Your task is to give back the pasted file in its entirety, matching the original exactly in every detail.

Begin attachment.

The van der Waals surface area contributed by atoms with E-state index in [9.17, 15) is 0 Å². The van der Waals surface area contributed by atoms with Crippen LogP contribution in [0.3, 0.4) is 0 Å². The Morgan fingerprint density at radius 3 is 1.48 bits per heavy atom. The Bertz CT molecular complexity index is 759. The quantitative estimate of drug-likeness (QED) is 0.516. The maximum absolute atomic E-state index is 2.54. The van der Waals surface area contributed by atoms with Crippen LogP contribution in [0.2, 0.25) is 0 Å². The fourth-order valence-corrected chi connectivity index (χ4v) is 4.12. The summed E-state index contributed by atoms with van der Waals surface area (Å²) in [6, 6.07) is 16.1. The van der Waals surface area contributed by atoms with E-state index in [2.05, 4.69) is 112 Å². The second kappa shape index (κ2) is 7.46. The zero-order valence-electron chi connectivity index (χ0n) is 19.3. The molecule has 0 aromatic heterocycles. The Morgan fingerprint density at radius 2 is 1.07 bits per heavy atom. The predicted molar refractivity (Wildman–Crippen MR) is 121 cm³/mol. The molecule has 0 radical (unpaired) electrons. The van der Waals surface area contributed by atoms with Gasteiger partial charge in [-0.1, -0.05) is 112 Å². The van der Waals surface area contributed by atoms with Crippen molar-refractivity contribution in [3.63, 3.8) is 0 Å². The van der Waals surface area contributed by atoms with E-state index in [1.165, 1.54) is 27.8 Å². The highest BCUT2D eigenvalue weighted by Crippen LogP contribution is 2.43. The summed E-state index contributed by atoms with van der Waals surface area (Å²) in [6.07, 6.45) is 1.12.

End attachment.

The van der Waals surface area contributed by atoms with E-state index in [9.17, 15) is 0 Å². The van der Waals surface area contributed by atoms with Crippen LogP contribution in [0.3, 0.4) is 0 Å². The Morgan fingerprint density at radius 3 is 1.48 bits per heavy atom. The Bertz CT molecular complexity index is 759. The quantitative estimate of drug-likeness (QED) is 0.516. The maximum absolute atomic E-state index is 2.54. The van der Waals surface area contributed by atoms with Crippen LogP contribution in [0.2, 0.25) is 0 Å². The fourth-order valence-corrected chi connectivity index (χ4v) is 4.12. The summed E-state index contributed by atoms with van der Waals surface area (Å²) in [6, 6.07) is 16.1. The van der Waals surface area contributed by atoms with E-state index in [2.05, 4.69) is 112 Å². The second kappa shape index (κ2) is 7.46. The zero-order valence-electron chi connectivity index (χ0n) is 19.3. The molecule has 0 aromatic heterocycles. The Morgan fingerprint density at radius 2 is 1.07 bits per heavy atom. The predicted molar refractivity (Wildman–Crippen MR) is 121 cm³/mol. The molecule has 0 radical (unpaired) electrons. The van der Waals surface area contributed by atoms with Gasteiger partial charge in [-0.1, -0.05) is 112 Å². The van der Waals surface area contributed by atoms with Crippen molar-refractivity contribution in [3.63, 3.8) is 0 Å². The van der Waals surface area contributed by atoms with E-state index in [1.165, 1.54) is 27.8 Å². The highest BCUT2D eigenvalue weighted by Crippen LogP contribution is 2.43. The summed E-state index contributed by atoms with van der Waals surface area (Å²) in [6.07, 6.45) is 1.12.